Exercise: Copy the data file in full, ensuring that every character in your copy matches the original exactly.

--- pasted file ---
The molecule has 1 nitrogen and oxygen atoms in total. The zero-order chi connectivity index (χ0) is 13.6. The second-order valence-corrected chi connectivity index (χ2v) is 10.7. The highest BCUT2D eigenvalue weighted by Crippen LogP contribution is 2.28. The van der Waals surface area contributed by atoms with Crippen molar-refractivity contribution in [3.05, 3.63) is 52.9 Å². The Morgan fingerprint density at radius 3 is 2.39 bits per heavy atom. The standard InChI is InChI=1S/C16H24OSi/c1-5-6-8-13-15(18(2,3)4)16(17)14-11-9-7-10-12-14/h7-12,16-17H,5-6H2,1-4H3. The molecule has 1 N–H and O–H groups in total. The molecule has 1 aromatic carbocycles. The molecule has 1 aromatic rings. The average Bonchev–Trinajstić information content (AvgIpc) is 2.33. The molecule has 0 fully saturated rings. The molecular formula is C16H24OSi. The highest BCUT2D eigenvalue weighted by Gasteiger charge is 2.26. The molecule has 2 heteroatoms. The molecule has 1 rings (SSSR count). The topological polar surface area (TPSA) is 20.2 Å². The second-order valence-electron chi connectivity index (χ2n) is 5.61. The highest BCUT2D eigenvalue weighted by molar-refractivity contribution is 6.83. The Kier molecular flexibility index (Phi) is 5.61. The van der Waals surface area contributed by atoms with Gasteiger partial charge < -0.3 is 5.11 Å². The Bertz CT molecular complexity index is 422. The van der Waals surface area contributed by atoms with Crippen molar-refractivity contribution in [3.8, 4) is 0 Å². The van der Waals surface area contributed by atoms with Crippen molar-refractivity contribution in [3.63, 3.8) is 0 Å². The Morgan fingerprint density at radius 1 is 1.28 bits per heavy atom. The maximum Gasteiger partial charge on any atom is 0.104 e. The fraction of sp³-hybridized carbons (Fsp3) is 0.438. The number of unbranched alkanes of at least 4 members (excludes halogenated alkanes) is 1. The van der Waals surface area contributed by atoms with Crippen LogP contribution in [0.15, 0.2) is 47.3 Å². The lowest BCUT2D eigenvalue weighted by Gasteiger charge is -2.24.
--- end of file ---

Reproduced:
The molecule has 1 nitrogen and oxygen atoms in total. The zero-order chi connectivity index (χ0) is 13.6. The second-order valence-corrected chi connectivity index (χ2v) is 10.7. The highest BCUT2D eigenvalue weighted by Crippen LogP contribution is 2.28. The van der Waals surface area contributed by atoms with Crippen molar-refractivity contribution in [3.05, 3.63) is 52.9 Å². The Morgan fingerprint density at radius 3 is 2.39 bits per heavy atom. The standard InChI is InChI=1S/C16H24OSi/c1-5-6-8-13-15(18(2,3)4)16(17)14-11-9-7-10-12-14/h7-12,16-17H,5-6H2,1-4H3. The molecule has 1 N–H and O–H groups in total. The molecule has 1 aromatic carbocycles. The molecule has 1 aromatic rings. The average Bonchev–Trinajstić information content (AvgIpc) is 2.33. The molecule has 0 fully saturated rings. The molecular formula is C16H24OSi. The highest BCUT2D eigenvalue weighted by Gasteiger charge is 2.26. The molecule has 2 heteroatoms. The molecule has 1 rings (SSSR count). The topological polar surface area (TPSA) is 20.2 Å². The second-order valence-electron chi connectivity index (χ2n) is 5.61. The highest BCUT2D eigenvalue weighted by molar-refractivity contribution is 6.83. The Kier molecular flexibility index (Phi) is 5.61. The van der Waals surface area contributed by atoms with Gasteiger partial charge < -0.3 is 5.11 Å². The Bertz CT molecular complexity index is 422. The van der Waals surface area contributed by atoms with Crippen molar-refractivity contribution in [3.8, 4) is 0 Å². The van der Waals surface area contributed by atoms with Crippen molar-refractivity contribution in [3.63, 3.8) is 0 Å². The Morgan fingerprint density at radius 1 is 1.28 bits per heavy atom. The maximum Gasteiger partial charge on any atom is 0.104 e. The fraction of sp³-hybridized carbons (Fsp3) is 0.438. The number of unbranched alkanes of at least 4 members (excludes halogenated alkanes) is 1. The van der Waals surface area contributed by atoms with Crippen LogP contribution in [0.15, 0.2) is 47.3 Å². The lowest BCUT2D eigenvalue weighted by Gasteiger charge is -2.24.